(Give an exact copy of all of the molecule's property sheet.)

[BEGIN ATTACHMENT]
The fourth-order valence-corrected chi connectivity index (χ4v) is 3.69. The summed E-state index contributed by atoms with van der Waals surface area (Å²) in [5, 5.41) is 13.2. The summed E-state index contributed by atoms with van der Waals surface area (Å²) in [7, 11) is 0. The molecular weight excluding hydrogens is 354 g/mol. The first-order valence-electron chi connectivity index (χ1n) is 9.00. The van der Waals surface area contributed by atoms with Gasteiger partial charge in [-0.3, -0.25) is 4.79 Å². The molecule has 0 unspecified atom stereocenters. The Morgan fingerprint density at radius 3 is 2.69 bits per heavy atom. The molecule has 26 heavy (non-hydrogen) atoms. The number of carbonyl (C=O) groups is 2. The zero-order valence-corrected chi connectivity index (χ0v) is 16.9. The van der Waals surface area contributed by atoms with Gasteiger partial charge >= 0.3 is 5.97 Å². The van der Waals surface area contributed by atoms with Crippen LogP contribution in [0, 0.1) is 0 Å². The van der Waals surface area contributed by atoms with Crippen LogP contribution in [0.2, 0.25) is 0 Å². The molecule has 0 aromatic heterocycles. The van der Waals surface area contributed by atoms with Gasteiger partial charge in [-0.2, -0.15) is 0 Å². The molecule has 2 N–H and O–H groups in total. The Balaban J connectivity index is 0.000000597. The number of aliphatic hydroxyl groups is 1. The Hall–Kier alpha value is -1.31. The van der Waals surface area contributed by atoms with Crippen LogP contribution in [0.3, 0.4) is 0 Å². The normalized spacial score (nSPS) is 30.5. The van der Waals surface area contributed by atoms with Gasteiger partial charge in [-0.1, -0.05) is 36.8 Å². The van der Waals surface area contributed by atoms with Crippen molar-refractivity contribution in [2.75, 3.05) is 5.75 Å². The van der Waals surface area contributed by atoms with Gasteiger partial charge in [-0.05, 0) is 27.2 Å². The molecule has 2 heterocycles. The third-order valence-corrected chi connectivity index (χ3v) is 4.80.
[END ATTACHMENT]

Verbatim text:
The fourth-order valence-corrected chi connectivity index (χ4v) is 3.69. The summed E-state index contributed by atoms with van der Waals surface area (Å²) in [5, 5.41) is 13.2. The summed E-state index contributed by atoms with van der Waals surface area (Å²) in [7, 11) is 0. The molecular weight excluding hydrogens is 354 g/mol. The first-order valence-electron chi connectivity index (χ1n) is 9.00. The van der Waals surface area contributed by atoms with Gasteiger partial charge in [-0.3, -0.25) is 4.79 Å². The molecule has 0 unspecified atom stereocenters. The Morgan fingerprint density at radius 3 is 2.69 bits per heavy atom. The molecule has 26 heavy (non-hydrogen) atoms. The number of carbonyl (C=O) groups is 2. The zero-order valence-corrected chi connectivity index (χ0v) is 16.9. The van der Waals surface area contributed by atoms with Gasteiger partial charge >= 0.3 is 5.97 Å². The van der Waals surface area contributed by atoms with Crippen LogP contribution in [0, 0.1) is 0 Å². The van der Waals surface area contributed by atoms with Crippen LogP contribution in [0.2, 0.25) is 0 Å². The molecule has 0 aromatic heterocycles. The van der Waals surface area contributed by atoms with Gasteiger partial charge in [-0.2, -0.15) is 0 Å². The molecule has 2 N–H and O–H groups in total. The Balaban J connectivity index is 0.000000597. The number of aliphatic hydroxyl groups is 1. The Hall–Kier alpha value is -1.31. The van der Waals surface area contributed by atoms with Crippen LogP contribution in [0.3, 0.4) is 0 Å². The normalized spacial score (nSPS) is 30.5. The van der Waals surface area contributed by atoms with Gasteiger partial charge in [-0.1, -0.05) is 36.8 Å². The van der Waals surface area contributed by atoms with Crippen molar-refractivity contribution in [2.75, 3.05) is 5.75 Å². The van der Waals surface area contributed by atoms with Gasteiger partial charge in [-0.05, 0) is 27.2 Å². The molecule has 2 heterocycles. The third-order valence-corrected chi connectivity index (χ3v) is 4.80.